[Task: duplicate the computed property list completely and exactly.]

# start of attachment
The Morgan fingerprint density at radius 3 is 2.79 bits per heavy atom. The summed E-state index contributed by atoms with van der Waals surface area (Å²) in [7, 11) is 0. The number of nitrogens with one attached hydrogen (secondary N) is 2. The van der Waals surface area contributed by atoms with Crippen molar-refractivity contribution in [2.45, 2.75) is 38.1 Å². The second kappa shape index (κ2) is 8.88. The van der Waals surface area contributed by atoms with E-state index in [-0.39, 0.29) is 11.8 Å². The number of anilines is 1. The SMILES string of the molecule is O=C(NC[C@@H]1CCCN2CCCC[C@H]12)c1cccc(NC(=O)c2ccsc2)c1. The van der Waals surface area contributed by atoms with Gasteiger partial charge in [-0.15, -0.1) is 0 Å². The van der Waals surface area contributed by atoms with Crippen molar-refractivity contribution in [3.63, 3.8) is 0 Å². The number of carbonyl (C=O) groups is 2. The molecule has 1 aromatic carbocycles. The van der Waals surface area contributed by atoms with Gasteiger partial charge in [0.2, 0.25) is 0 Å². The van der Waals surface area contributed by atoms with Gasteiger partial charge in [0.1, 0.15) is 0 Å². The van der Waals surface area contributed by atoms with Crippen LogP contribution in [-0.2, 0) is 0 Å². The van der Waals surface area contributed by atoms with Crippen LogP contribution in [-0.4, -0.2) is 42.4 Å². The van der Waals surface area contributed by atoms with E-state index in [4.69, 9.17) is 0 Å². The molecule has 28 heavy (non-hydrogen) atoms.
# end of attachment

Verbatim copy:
The Morgan fingerprint density at radius 3 is 2.79 bits per heavy atom. The summed E-state index contributed by atoms with van der Waals surface area (Å²) in [7, 11) is 0. The number of nitrogens with one attached hydrogen (secondary N) is 2. The van der Waals surface area contributed by atoms with Crippen molar-refractivity contribution in [2.45, 2.75) is 38.1 Å². The second kappa shape index (κ2) is 8.88. The van der Waals surface area contributed by atoms with E-state index in [-0.39, 0.29) is 11.8 Å². The number of anilines is 1. The SMILES string of the molecule is O=C(NC[C@@H]1CCCN2CCCC[C@H]12)c1cccc(NC(=O)c2ccsc2)c1. The van der Waals surface area contributed by atoms with Gasteiger partial charge in [-0.15, -0.1) is 0 Å². The van der Waals surface area contributed by atoms with Crippen molar-refractivity contribution in [3.63, 3.8) is 0 Å². The number of carbonyl (C=O) groups is 2. The molecule has 1 aromatic carbocycles. The van der Waals surface area contributed by atoms with Gasteiger partial charge in [0.2, 0.25) is 0 Å². The van der Waals surface area contributed by atoms with Gasteiger partial charge in [0.1, 0.15) is 0 Å². The van der Waals surface area contributed by atoms with Crippen LogP contribution in [-0.2, 0) is 0 Å². The van der Waals surface area contributed by atoms with Crippen LogP contribution in [-0.4, -0.2) is 42.4 Å². The van der Waals surface area contributed by atoms with E-state index in [4.69, 9.17) is 0 Å². The molecule has 28 heavy (non-hydrogen) atoms.